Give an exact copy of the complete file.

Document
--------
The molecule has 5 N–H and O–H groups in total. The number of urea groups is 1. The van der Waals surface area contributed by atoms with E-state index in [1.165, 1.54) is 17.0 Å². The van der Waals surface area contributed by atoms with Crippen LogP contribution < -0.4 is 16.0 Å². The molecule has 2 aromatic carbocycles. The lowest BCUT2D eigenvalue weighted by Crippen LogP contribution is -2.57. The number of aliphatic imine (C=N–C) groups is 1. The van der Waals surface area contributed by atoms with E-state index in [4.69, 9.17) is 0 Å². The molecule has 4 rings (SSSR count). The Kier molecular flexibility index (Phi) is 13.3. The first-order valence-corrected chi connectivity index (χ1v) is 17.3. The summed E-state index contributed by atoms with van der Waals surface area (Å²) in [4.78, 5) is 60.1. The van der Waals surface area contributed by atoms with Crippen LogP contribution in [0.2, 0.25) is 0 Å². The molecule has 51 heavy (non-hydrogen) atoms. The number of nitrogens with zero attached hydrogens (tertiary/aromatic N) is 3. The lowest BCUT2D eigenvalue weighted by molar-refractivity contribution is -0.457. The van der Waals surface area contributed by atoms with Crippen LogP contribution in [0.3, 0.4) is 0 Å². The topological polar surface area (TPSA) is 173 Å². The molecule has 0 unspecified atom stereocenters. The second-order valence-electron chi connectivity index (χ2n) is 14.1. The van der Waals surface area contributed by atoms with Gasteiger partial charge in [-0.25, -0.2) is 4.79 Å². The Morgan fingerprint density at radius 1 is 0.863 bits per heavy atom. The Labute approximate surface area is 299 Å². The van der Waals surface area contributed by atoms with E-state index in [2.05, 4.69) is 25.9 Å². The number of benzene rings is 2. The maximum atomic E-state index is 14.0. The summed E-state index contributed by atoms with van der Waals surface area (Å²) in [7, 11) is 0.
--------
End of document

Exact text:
The molecule has 5 N–H and O–H groups in total. The number of urea groups is 1. The van der Waals surface area contributed by atoms with E-state index in [1.165, 1.54) is 17.0 Å². The van der Waals surface area contributed by atoms with Crippen LogP contribution < -0.4 is 16.0 Å². The molecule has 2 aromatic carbocycles. The lowest BCUT2D eigenvalue weighted by Crippen LogP contribution is -2.57. The number of aliphatic imine (C=N–C) groups is 1. The van der Waals surface area contributed by atoms with E-state index in [4.69, 9.17) is 0 Å². The molecule has 4 rings (SSSR count). The Kier molecular flexibility index (Phi) is 13.3. The first-order valence-corrected chi connectivity index (χ1v) is 17.3. The summed E-state index contributed by atoms with van der Waals surface area (Å²) in [4.78, 5) is 60.1. The van der Waals surface area contributed by atoms with Crippen LogP contribution in [0.2, 0.25) is 0 Å². The molecule has 51 heavy (non-hydrogen) atoms. The number of nitrogens with zero attached hydrogens (tertiary/aromatic N) is 3. The lowest BCUT2D eigenvalue weighted by molar-refractivity contribution is -0.457. The van der Waals surface area contributed by atoms with Crippen LogP contribution in [0.3, 0.4) is 0 Å². The topological polar surface area (TPSA) is 173 Å². The molecule has 0 unspecified atom stereocenters. The second-order valence-electron chi connectivity index (χ2n) is 14.1. The van der Waals surface area contributed by atoms with Gasteiger partial charge in [-0.25, -0.2) is 4.79 Å². The Morgan fingerprint density at radius 1 is 0.863 bits per heavy atom. The Labute approximate surface area is 299 Å². The van der Waals surface area contributed by atoms with E-state index in [2.05, 4.69) is 25.9 Å². The number of benzene rings is 2. The maximum atomic E-state index is 14.0. The summed E-state index contributed by atoms with van der Waals surface area (Å²) in [7, 11) is 0.